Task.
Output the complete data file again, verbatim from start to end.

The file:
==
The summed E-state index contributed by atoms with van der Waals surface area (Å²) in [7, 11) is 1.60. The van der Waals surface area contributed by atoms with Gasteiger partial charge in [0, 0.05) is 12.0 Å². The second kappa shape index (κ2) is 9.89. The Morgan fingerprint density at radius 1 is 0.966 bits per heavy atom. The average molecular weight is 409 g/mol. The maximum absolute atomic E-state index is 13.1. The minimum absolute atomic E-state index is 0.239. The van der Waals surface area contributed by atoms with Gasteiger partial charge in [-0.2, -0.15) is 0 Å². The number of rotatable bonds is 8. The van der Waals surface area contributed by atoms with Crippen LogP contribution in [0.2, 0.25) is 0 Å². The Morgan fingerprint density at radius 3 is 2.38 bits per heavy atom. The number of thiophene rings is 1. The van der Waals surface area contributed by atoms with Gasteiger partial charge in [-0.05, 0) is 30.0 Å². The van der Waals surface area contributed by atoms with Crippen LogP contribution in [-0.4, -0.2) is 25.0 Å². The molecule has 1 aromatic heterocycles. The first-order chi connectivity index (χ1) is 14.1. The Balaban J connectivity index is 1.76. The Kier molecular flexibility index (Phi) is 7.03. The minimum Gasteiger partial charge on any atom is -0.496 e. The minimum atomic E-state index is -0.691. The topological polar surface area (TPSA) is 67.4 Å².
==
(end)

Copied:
The summed E-state index contributed by atoms with van der Waals surface area (Å²) in [7, 11) is 1.60. The van der Waals surface area contributed by atoms with Gasteiger partial charge in [0, 0.05) is 12.0 Å². The second kappa shape index (κ2) is 9.89. The Morgan fingerprint density at radius 1 is 0.966 bits per heavy atom. The average molecular weight is 409 g/mol. The maximum absolute atomic E-state index is 13.1. The minimum absolute atomic E-state index is 0.239. The van der Waals surface area contributed by atoms with Gasteiger partial charge in [-0.2, -0.15) is 0 Å². The number of rotatable bonds is 8. The van der Waals surface area contributed by atoms with Crippen LogP contribution in [0.2, 0.25) is 0 Å². The Morgan fingerprint density at radius 3 is 2.38 bits per heavy atom. The number of thiophene rings is 1. The van der Waals surface area contributed by atoms with Gasteiger partial charge in [-0.05, 0) is 30.0 Å². The van der Waals surface area contributed by atoms with Crippen LogP contribution in [-0.4, -0.2) is 25.0 Å². The molecule has 1 aromatic heterocycles. The first-order chi connectivity index (χ1) is 14.1. The Balaban J connectivity index is 1.76. The Kier molecular flexibility index (Phi) is 7.03. The minimum Gasteiger partial charge on any atom is -0.496 e. The minimum atomic E-state index is -0.691. The topological polar surface area (TPSA) is 67.4 Å².